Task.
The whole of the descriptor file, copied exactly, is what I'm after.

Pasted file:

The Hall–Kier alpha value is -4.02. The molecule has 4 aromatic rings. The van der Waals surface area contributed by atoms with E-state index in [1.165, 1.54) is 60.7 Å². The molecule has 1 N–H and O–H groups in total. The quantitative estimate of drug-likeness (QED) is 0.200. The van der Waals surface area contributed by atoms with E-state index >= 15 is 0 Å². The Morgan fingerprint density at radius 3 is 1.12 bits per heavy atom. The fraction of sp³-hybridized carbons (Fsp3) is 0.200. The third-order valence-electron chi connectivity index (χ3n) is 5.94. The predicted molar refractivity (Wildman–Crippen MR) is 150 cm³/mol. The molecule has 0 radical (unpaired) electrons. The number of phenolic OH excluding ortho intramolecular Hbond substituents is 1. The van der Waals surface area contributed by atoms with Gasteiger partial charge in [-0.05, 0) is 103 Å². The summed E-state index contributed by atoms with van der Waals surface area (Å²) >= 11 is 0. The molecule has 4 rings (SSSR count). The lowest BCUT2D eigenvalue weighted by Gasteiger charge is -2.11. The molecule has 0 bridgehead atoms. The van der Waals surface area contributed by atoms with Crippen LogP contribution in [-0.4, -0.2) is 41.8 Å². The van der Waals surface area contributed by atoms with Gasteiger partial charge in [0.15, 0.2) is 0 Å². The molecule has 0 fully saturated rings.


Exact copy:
The Hall–Kier alpha value is -4.02. The molecule has 4 aromatic rings. The van der Waals surface area contributed by atoms with E-state index in [1.165, 1.54) is 60.7 Å². The molecule has 1 N–H and O–H groups in total. The quantitative estimate of drug-likeness (QED) is 0.200. The van der Waals surface area contributed by atoms with E-state index >= 15 is 0 Å². The Morgan fingerprint density at radius 3 is 1.12 bits per heavy atom. The fraction of sp³-hybridized carbons (Fsp3) is 0.200. The third-order valence-electron chi connectivity index (χ3n) is 5.94. The predicted molar refractivity (Wildman–Crippen MR) is 150 cm³/mol. The molecule has 0 radical (unpaired) electrons. The number of phenolic OH excluding ortho intramolecular Hbond substituents is 1. The van der Waals surface area contributed by atoms with Gasteiger partial charge in [-0.05, 0) is 103 Å². The summed E-state index contributed by atoms with van der Waals surface area (Å²) >= 11 is 0. The molecule has 4 rings (SSSR count). The lowest BCUT2D eigenvalue weighted by Gasteiger charge is -2.11. The molecule has 0 bridgehead atoms. The van der Waals surface area contributed by atoms with Crippen LogP contribution in [-0.4, -0.2) is 41.8 Å². The van der Waals surface area contributed by atoms with Gasteiger partial charge in [0.15, 0.2) is 0 Å². The molecule has 0 fully saturated rings.